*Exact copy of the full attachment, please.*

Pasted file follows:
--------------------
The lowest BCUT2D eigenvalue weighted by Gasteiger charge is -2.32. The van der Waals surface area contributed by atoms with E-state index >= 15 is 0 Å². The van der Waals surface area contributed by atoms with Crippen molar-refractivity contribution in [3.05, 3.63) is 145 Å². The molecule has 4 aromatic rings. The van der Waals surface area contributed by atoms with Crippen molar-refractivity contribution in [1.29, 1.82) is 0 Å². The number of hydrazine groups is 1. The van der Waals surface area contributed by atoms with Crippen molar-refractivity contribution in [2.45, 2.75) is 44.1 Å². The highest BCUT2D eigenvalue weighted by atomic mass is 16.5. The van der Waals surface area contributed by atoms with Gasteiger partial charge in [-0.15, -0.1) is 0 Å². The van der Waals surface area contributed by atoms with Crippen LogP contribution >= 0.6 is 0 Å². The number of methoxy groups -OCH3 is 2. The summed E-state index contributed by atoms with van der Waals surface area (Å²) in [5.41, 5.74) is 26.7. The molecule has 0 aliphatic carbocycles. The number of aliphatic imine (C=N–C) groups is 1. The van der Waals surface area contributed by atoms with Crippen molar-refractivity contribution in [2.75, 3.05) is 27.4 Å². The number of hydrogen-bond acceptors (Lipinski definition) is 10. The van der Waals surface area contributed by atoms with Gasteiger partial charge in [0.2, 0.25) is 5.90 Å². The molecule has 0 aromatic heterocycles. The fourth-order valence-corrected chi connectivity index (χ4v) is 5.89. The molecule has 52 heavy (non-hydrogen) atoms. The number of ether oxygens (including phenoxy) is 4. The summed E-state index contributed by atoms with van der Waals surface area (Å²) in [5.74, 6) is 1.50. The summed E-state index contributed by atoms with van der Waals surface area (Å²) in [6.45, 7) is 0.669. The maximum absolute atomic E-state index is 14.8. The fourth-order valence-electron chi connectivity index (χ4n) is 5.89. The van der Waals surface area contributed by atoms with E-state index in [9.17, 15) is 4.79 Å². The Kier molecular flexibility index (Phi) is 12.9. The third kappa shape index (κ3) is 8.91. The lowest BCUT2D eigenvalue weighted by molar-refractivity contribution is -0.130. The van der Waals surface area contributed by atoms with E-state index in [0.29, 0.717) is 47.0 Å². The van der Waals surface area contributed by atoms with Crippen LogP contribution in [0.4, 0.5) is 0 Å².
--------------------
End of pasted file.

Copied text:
The lowest BCUT2D eigenvalue weighted by Gasteiger charge is -2.32. The van der Waals surface area contributed by atoms with E-state index >= 15 is 0 Å². The van der Waals surface area contributed by atoms with Crippen molar-refractivity contribution in [3.05, 3.63) is 145 Å². The molecule has 4 aromatic rings. The van der Waals surface area contributed by atoms with Crippen molar-refractivity contribution in [1.29, 1.82) is 0 Å². The number of hydrazine groups is 1. The van der Waals surface area contributed by atoms with Crippen molar-refractivity contribution in [2.45, 2.75) is 44.1 Å². The highest BCUT2D eigenvalue weighted by atomic mass is 16.5. The van der Waals surface area contributed by atoms with Gasteiger partial charge in [-0.15, -0.1) is 0 Å². The van der Waals surface area contributed by atoms with Crippen LogP contribution >= 0.6 is 0 Å². The number of methoxy groups -OCH3 is 2. The summed E-state index contributed by atoms with van der Waals surface area (Å²) in [5.41, 5.74) is 26.7. The molecule has 0 aliphatic carbocycles. The number of aliphatic imine (C=N–C) groups is 1. The van der Waals surface area contributed by atoms with Crippen molar-refractivity contribution in [2.75, 3.05) is 27.4 Å². The number of hydrogen-bond acceptors (Lipinski definition) is 10. The van der Waals surface area contributed by atoms with Gasteiger partial charge in [0.2, 0.25) is 5.90 Å². The molecule has 0 aromatic heterocycles. The fourth-order valence-corrected chi connectivity index (χ4v) is 5.89. The molecule has 52 heavy (non-hydrogen) atoms. The number of ether oxygens (including phenoxy) is 4. The summed E-state index contributed by atoms with van der Waals surface area (Å²) in [5.74, 6) is 1.50. The summed E-state index contributed by atoms with van der Waals surface area (Å²) in [6.45, 7) is 0.669. The maximum absolute atomic E-state index is 14.8. The fourth-order valence-electron chi connectivity index (χ4n) is 5.89. The van der Waals surface area contributed by atoms with E-state index in [9.17, 15) is 4.79 Å². The Kier molecular flexibility index (Phi) is 12.9. The third kappa shape index (κ3) is 8.91. The lowest BCUT2D eigenvalue weighted by molar-refractivity contribution is -0.130. The van der Waals surface area contributed by atoms with E-state index in [0.29, 0.717) is 47.0 Å². The van der Waals surface area contributed by atoms with Crippen LogP contribution in [0.4, 0.5) is 0 Å².